Pettigrew (1959) also investigated the role of conformity in prejudice. He investigated the idea that people who tended to be more conformist would also be more prejudiced, and found this to be true of white South African students. Similarly, he accounted for the higher levels of prejudice against black people in the southern United States than in the north in terms of the greater social acceptability of this kind of prejudice in the south.
A study by Rogers and Frantz (1962) found that immigrants to Rhodesia (now Zimbabwe) became more prejudiced the longer they had been in the country. They gradually conformed more to the prevailing cultural norm of prejudice against the black population.
Evaluation: Conformity to social norms, then, may offer an explanation for prejudice in some cases. At the same time, norms change over time, so this can only go some way towards explaining prejudice.
Minard, R. D. (1952). Race relationships in the Pocahontas coal field. Journal of Social Issues, 8(1), 29-44.
Pettigrew, T. F. (1959). Regional differences in anti-Negro prejudice. Journal of abnormal psychology, 59(1), 28.
Rogers, C. A., & Frantz, C. (1962). Racial themes in Southern Rhodesia: the attitudes and behavior of the white population (p. 338). New Haven: Yale University Press.
How to reference this article:
McLeod, S. A. (2008). Prejudice and discrimination. Retrieved from www.simplypsychology.org/prejudice.html
Stereotypes, Discrimination and Prejudice Essay
1506 Words7 Pages
Stereotypes, Discrimination and Prejudice
If a young girl is walking alone through a park late at night and encounters three senior citizens walking with canes and three teenage boys wearing leather jackets, it is likely that she will feel threatened by the latter and not the former. Why is this so? To start off, we have made a generalization in each case. By stereotyping, we assume that a person or group has certain characteristics. Often, these stereotypical generalizations are not accurate. We are succumbing to prejudice by ?ascribing characteristics about a person based on a stereotype, without knowledge of the total facts?1.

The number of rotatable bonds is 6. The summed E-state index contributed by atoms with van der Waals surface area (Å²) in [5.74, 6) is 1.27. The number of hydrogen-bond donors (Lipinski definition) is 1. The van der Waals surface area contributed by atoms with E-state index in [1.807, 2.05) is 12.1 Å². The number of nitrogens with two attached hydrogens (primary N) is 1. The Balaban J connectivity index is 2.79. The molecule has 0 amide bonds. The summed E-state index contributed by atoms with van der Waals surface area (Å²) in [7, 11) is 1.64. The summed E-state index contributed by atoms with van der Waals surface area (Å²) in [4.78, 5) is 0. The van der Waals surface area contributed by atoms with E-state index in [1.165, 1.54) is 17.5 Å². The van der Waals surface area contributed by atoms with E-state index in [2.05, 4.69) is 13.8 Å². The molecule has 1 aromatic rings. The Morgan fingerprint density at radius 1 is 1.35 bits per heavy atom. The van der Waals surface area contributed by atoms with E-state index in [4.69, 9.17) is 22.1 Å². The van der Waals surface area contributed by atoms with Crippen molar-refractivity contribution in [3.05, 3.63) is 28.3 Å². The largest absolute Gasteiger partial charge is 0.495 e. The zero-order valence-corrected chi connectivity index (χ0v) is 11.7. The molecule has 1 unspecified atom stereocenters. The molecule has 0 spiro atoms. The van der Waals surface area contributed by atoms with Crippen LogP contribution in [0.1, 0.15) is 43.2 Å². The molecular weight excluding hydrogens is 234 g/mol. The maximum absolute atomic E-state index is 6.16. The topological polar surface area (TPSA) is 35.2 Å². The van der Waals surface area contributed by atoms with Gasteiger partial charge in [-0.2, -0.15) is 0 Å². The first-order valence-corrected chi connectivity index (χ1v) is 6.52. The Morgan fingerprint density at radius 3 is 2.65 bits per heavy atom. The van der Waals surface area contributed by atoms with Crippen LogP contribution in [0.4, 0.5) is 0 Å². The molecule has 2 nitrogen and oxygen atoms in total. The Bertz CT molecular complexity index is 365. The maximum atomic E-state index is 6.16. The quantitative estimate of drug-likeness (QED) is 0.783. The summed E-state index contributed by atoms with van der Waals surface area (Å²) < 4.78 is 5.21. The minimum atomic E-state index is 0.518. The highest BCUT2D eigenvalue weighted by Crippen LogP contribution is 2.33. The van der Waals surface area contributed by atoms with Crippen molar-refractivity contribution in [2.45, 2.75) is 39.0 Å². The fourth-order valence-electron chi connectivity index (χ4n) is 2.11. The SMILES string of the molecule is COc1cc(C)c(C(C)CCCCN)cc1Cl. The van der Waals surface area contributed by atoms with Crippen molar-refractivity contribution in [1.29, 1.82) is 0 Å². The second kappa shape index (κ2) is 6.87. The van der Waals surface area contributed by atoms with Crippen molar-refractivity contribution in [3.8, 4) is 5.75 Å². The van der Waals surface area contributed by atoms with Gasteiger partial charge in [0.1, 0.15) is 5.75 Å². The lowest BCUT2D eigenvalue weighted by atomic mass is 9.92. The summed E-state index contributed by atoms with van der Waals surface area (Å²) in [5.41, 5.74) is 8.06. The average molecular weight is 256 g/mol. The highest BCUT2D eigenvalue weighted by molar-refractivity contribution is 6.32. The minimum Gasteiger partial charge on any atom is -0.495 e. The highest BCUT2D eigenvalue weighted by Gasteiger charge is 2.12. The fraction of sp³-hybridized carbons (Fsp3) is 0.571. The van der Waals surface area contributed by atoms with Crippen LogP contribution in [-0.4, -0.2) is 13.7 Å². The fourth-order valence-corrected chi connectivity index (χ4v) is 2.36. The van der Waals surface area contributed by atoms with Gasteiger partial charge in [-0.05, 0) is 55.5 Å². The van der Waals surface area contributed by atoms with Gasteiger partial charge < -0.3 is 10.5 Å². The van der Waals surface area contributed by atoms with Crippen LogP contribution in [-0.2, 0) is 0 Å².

Usually, we have stereotypes about persons who are members of groups with which we have not had…show more content…
Often times, these judgments can be false and lead to ?unfair discrimination and persecution?3. We are engaging in discrimination when we judge people and groups based on our stereotypes and treat them differently. The most prominent victims of discrimination are women and minorities who are often deprived of education, employment and social services. Some prejudice views have been passed down from generation to generation such as prejudice against Jews, called anti-Semitism, which has been recognized for more than two thousand years. In other cases, however, these views are created and promoted by ?charismatic leaders who exploit latent hatreds for their own political ends?4. These leaders are called "demagogues"5 and rely on propaganda and disinformation to achieve their goals. Propaganda is the information that is spread for the purpose of promoting some cause and often intentionally influences attitudes and opinions. Through the use of propaganda techniques, such stereotypical and ?persuasive arguments are made that one group or another is to blame for all of our problems?6. Therefore, stereotypes also play a key role in media propaganda not just locally, but nationally and globally as well.
One of the major examples is the September 11 terrorist attack on the World Trade Center in New York. Ever since then, the United States has been on a mission to end terrorism around the world and their